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In which we continue our look at some of London’s connections with Dickens’ writings…

• ‘Oliver Twist’ workhouse, Cleveland Street. The building, recently heritage listed following a campaign to save it, is said to have served as the model for the workhouse in Oliver Twist and was apparently the only building of its kind still in operation when Dickens wrote the book in the 1830s. Dickens had lived as a teenager nearby in a house in Cleveland Street and was living less than a mile away in Doughty Street (now the Charles Dickens Museum) when he wrote Oliver Twist. Thanks to Ruth Richardson – author of Dickens and the Workhouse: Oliver Twist and the London Poor – for mentioning this after last week’s post.

• Clerkenwell Green. It is here that Mr Brownlow first comes into contact with Oliver Twist and, mistakenly suspecting him of stealing from him, chases him through the surrounding streets. Interestingly, the grass (which you would expect when talking about a green) has been gone for more than 300 years – so it wasn’t here in Dickens’ time either.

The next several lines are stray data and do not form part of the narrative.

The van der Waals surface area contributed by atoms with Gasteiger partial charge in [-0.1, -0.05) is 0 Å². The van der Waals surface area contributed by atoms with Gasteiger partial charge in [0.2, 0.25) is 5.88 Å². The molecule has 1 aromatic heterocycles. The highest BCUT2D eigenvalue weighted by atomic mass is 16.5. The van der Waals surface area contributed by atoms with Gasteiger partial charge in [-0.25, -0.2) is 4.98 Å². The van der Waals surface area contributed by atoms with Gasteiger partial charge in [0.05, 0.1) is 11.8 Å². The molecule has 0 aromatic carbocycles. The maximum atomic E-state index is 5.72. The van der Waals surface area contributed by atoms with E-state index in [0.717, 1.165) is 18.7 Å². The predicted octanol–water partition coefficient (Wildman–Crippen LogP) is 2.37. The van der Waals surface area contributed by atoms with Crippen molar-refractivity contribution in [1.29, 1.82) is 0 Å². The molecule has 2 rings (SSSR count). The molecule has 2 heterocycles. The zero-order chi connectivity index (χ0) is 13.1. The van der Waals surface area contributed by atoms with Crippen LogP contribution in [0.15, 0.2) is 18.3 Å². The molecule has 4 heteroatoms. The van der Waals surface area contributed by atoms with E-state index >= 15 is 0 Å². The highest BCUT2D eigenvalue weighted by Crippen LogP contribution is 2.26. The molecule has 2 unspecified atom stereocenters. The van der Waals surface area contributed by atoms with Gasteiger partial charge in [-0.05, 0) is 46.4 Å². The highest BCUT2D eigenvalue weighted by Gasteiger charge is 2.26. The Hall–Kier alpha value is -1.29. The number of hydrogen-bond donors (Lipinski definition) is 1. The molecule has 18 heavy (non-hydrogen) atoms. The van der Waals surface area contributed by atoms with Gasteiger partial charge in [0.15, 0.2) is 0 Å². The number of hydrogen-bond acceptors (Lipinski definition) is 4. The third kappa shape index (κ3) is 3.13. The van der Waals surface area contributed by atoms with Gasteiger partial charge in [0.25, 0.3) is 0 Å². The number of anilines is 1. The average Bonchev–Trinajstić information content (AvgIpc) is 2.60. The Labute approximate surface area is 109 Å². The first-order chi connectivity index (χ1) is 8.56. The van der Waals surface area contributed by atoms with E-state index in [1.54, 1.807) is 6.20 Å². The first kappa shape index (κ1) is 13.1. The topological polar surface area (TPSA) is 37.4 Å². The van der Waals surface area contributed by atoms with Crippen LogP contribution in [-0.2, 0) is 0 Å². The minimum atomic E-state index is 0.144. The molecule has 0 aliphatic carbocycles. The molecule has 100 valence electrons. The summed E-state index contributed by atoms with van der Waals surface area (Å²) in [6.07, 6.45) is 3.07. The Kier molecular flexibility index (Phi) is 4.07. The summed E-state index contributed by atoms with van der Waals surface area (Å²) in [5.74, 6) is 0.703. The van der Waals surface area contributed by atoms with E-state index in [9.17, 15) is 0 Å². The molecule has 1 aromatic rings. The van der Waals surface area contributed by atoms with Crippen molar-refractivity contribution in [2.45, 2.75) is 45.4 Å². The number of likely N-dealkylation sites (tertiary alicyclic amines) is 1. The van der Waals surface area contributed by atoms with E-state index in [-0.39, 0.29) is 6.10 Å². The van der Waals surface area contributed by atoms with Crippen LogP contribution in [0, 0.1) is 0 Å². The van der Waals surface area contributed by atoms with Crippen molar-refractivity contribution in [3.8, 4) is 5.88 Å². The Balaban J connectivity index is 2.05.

• Barnard’s Inn, Fetter Lane. It was here, at one of London’s Inns of Court, that Pip and Herbert Pocket had chambers in Great Expectations. Barnard’s Inn, now the home of Gresham College, is only one of a number of the Inns of Court with which Dickens and his books had associations – the author lived for a time at Furnival’s Inn while Lincoln’s Inn (off Chancery Lane) features in Bleak House and the medieval Staple Inn on High Holborn makes an appearance in his unfinished novel, The Mystery of Edwin Drood. And, as mentioned last week, Middle Temple also features in his books.

• ‘Dickens House’, Took’s Court. Renamed Cook’s Court in Bleak House, the house – located in a court between Chancery and Fetter Lane – was where the law stationer Mr Snagsby lived and worked in the book. It’s now occupied by music promoter and impresario Raymond Gubbay.

• London Bridge. The bridge, a new version of which had opened in 1831 (it has since been replaced), featured in many of Dickens’ writings including Martin Chuzzlewit, David Copperfield and Great Expectations. Other bridges also featured including Southwark Bridge (Little Dorrit) and Blackfriars Bridge (Barnaby Rudge) and as well as Eel Pie Island, south-west along the Thames River at Twickenham, which is mentioned in Nicholas Nickleby.

We’ve only included a brief sample of the many locations in London related in some way to Dickens’ literary works. Aside from those books we mentioned last week, you might also want to take a look at Richard Jones’ Walking Dickensian London,  Lee Jackson’s Walking Dickens’ London or, of course, Claire Tomalin’s recent biography, Charles Dickens: A Life.